The Qaidam Basin is located in the Qin-Qi-Kun tectonic system, where there is strong neotectonic movement, and a series of syncline–anticline tectonic belts and regional deep faults have formed around it. The fault structures in the Qaidam Basin are very well developed and include the northeasterly Altun fault in the north, the northwesterly Saishenteng–Aimunik northern margin deep fault in the northeast, the westerly Qaidam northern margin deep fault in the northwest, the Qimantag Mountains and Burhan Budai Mountains–Aimunik northern margin deep fault in the south, and the northwesterly Sanhu major fault and northeasterly Qigaisu–Dongku fault in the central basin region.
The distribution of surface water in the basin is constrained by topography and neotectonic movements and appears to have a general centripetal radial pattern (Fig. 1c). There is widespread surface water and groundwater exchange. The mountainous areas are rich in precipitation and ice or snow meltwater and are the main runoff-producing areas. Runoff from the mountains flows through the Gobi belt, where most of it infiltrates into the groundwater system. Groundwater discharges to the surface from springs in confined aquifers or springs at the front edge of the alluvial fan. This water finally flows into terminal lakes.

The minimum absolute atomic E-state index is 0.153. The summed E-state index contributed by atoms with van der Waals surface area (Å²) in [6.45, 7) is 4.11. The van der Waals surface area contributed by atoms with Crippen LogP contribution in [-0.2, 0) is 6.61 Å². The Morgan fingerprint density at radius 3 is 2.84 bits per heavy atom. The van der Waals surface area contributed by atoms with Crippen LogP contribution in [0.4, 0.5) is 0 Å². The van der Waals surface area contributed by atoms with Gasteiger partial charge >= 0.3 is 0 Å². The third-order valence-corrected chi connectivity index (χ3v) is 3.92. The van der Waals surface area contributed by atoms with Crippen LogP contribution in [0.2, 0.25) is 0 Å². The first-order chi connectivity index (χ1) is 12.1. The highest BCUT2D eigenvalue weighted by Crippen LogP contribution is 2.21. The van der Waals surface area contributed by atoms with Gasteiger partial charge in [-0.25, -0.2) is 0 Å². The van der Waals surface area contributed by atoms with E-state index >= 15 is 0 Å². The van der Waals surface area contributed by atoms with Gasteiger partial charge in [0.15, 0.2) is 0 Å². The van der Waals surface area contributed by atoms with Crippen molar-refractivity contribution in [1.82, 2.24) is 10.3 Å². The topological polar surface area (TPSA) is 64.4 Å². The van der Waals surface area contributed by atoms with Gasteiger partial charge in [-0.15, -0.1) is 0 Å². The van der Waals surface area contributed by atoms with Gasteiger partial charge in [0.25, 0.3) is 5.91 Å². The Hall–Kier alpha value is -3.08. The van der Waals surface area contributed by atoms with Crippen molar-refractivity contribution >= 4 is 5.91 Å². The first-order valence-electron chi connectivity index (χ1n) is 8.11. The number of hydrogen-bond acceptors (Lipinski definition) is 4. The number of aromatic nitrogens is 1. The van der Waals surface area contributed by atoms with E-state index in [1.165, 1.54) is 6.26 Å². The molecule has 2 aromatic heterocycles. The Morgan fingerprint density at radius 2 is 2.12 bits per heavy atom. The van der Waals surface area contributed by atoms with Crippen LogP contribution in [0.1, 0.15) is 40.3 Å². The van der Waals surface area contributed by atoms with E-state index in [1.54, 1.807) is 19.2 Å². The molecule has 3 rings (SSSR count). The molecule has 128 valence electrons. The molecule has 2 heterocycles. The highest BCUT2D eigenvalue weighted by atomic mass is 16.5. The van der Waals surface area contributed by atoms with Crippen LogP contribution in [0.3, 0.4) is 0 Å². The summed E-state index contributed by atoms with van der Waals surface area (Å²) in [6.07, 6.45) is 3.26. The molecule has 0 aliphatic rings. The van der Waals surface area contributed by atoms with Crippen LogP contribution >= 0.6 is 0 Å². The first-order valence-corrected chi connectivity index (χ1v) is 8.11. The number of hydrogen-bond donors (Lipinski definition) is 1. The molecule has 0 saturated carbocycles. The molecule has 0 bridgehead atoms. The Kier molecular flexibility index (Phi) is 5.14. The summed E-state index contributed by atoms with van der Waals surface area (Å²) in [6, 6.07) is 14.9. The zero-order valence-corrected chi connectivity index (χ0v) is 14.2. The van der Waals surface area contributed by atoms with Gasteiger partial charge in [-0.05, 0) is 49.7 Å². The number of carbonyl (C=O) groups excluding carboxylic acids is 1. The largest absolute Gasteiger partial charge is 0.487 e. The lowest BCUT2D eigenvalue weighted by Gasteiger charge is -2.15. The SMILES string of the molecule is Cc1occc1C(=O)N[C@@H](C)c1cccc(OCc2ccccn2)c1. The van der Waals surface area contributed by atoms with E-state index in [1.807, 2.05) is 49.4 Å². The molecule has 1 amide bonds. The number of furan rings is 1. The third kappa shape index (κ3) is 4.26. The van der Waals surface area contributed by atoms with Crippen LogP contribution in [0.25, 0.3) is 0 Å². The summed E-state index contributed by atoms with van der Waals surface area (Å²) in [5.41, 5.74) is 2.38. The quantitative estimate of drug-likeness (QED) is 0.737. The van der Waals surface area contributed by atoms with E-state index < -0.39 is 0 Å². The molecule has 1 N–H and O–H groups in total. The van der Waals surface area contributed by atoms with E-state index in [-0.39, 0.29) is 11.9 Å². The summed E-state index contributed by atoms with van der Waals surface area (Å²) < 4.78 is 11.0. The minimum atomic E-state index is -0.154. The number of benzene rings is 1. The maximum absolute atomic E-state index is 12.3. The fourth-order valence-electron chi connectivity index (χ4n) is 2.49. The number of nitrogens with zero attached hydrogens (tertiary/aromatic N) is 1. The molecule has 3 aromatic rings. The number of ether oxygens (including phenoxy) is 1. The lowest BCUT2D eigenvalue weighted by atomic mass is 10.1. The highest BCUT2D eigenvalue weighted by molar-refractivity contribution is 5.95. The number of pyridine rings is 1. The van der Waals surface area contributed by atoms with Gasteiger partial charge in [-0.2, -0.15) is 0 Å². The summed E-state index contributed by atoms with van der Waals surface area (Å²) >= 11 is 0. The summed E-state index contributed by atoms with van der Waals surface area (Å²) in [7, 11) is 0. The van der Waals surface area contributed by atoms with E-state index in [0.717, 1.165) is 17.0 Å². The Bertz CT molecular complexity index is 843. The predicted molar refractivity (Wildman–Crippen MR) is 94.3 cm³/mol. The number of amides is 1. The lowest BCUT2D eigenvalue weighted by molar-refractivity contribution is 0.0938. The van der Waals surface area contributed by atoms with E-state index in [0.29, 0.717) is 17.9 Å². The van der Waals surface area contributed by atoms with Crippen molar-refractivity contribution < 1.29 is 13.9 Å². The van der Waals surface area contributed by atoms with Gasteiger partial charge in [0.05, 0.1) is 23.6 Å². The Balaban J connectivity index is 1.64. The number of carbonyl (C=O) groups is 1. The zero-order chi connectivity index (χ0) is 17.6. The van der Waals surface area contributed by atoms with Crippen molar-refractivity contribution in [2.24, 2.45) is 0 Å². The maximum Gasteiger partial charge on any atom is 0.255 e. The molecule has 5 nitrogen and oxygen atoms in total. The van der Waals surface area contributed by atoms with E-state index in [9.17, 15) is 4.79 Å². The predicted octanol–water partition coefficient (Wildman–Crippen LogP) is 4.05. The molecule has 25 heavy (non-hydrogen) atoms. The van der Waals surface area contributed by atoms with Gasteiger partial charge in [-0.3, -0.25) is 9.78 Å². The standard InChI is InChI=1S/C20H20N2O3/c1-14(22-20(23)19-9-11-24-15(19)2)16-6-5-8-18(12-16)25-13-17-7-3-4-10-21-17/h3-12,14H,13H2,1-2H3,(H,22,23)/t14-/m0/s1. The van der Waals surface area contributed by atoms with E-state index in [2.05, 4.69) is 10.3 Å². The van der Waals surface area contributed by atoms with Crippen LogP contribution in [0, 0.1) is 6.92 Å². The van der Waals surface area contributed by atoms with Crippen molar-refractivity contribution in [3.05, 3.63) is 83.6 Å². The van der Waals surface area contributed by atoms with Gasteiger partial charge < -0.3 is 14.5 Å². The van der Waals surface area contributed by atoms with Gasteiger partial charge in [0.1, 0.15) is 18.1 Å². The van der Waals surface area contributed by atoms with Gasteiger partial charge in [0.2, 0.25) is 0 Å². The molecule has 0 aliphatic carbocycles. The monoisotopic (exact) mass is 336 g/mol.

Groundwater can be roughly classified as (i) fractured-bedrock water, (ii) leached pore water and local confined groundwater, (iii) phreatic groundwater and confined artesian water, (iv) saline phreatic groundwater, and (v) brine and saline confined artesian water. Surface water and groundwater salinity and solutes are gradually enriched along the flow path (Fig. 2; Wang et al., 2008).
3.1 Sampling and analysis